To kick off this exciting foray into the philosophical domains, I thought we could start with a couple of jolly thought experiments. (Correction: As will soon become apparent there are few thought experiments in moral philosophy that can be described as “jolly”. This is not just because philososlothers are a miserable bunch, but because if everything were cushty, there wouldn’t be much reason for morality in the first place). Anyway, let’s get the ball rolling…
Imagine that you’re standing by a railway junction and there is an out-of-control train beetling down the track at breakneck speak. The track branches into two, one on which five people are tied and one on which one person is tied. You do not have time to rush over and untie any of them, but you’re standing by a leaver which can divert the train.
If you do nothing, the train will smash into the hapless group of five, whereas if you pull the leaver, the train will change tracks and hit the lone person.
What should you do? (I did warn you it wouldn’t be jolly)
This problem, thought up by Philippa Foot, is meant to test our ethical intuitions and as you might expect there are two schools of thought on this question; those who say “Pull the leaver!” and those that say “Don’t!”.
The first group thinks that it is obvious that you ought to pull the leaver and kill the one person in order to save five people. After all one person dying is better than five people dying.
However, the second group thinks it is equally obvious that it’s wrong to pull the leaver. By taking action and pulling the leaver, you are actively killing another person, while if you do nothing, you cannot be held responsible for your inaction, they say.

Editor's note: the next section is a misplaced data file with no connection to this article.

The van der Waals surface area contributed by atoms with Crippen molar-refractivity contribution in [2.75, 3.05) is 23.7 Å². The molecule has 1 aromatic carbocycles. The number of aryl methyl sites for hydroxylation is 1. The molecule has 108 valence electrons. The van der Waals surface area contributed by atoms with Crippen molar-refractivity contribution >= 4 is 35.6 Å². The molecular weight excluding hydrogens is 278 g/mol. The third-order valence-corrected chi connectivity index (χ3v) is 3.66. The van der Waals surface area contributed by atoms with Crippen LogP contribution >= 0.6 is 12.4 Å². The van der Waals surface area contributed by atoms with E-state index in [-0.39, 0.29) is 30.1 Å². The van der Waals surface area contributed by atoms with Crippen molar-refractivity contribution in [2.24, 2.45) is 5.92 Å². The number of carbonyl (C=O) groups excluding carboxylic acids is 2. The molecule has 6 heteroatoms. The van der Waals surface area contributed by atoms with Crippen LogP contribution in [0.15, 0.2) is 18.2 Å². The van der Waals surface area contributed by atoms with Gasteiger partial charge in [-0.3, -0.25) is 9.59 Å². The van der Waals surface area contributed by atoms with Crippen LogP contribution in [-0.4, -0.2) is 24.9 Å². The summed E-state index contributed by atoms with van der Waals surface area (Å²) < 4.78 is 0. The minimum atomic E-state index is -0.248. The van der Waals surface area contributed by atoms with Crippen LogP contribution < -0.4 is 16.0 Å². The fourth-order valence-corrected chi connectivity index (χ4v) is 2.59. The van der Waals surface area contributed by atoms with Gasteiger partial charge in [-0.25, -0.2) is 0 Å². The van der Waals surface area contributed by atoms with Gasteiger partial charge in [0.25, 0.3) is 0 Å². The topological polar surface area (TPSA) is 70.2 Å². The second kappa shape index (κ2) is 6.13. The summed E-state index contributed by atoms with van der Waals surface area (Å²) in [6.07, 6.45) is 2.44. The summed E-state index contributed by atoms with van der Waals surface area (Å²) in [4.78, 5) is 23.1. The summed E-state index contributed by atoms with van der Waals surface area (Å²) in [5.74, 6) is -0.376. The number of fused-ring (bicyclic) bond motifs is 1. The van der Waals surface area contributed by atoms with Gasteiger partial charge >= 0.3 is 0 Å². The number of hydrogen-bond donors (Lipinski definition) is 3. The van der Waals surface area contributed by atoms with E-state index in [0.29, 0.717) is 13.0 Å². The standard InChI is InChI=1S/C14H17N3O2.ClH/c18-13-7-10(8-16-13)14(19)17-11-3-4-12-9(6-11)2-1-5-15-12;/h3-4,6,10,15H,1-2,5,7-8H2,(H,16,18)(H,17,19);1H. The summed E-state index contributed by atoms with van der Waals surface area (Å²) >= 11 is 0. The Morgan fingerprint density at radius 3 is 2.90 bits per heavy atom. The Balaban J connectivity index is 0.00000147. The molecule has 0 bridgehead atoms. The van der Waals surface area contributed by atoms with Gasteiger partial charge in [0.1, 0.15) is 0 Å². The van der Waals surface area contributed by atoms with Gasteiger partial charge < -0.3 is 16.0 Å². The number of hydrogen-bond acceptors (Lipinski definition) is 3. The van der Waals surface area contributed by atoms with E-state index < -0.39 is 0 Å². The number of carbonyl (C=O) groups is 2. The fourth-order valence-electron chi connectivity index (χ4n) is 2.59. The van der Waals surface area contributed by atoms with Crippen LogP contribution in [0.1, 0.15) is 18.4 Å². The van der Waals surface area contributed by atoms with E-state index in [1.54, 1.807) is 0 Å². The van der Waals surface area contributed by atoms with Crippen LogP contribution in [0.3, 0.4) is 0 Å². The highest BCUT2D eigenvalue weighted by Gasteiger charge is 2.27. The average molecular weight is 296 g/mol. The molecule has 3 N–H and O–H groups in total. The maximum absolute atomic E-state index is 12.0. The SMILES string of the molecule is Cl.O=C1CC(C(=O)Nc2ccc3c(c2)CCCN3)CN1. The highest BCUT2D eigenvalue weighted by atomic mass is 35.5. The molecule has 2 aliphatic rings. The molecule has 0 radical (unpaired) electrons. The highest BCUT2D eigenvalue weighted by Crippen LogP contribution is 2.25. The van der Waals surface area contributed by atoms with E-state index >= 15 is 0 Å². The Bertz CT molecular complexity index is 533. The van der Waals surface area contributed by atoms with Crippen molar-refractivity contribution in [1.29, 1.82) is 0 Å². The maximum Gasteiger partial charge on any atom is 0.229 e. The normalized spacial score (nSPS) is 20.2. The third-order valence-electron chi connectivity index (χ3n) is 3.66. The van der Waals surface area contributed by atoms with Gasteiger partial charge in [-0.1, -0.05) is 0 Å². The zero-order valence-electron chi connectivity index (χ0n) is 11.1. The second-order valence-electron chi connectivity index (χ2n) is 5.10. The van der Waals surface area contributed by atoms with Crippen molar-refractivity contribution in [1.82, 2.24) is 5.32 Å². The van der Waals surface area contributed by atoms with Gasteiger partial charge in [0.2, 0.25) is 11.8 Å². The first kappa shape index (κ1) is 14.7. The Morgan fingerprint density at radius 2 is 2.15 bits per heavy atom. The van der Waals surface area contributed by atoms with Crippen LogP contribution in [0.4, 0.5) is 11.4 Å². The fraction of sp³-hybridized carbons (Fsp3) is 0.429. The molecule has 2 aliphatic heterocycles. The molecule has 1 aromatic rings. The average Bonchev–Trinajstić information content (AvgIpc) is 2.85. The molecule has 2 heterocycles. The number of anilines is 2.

Philososloths have conducted surveys (never a very common or comfortable project for them) and it seems that most people think the right thing to do is to pull the leaver, even though it means actively killing a person.
It might seem that it’s acceptable to pull the leaver, killing one, but saving five. But, consider an alternative thought experiment in which five people need an organ transplant in order to survive. One needs a heart, another needs a kidney, a third needs lungs, and so on. Paul, a healthy person, has all these organs and is a perfect donor match for the ailing patients.
Should we kill Paul and harvest his organs in order to save five people. If killing one to save five was permissible in the train case, why is it not in this case?
Is this example comparable to the train example? If not, why not?
You’ll find that I ask a lot of questions in these philososlothical blogs. This is intended to get my brain cell going as much as anything else. Please do get in touch if you have a question relating to any of the issues I will be raising here.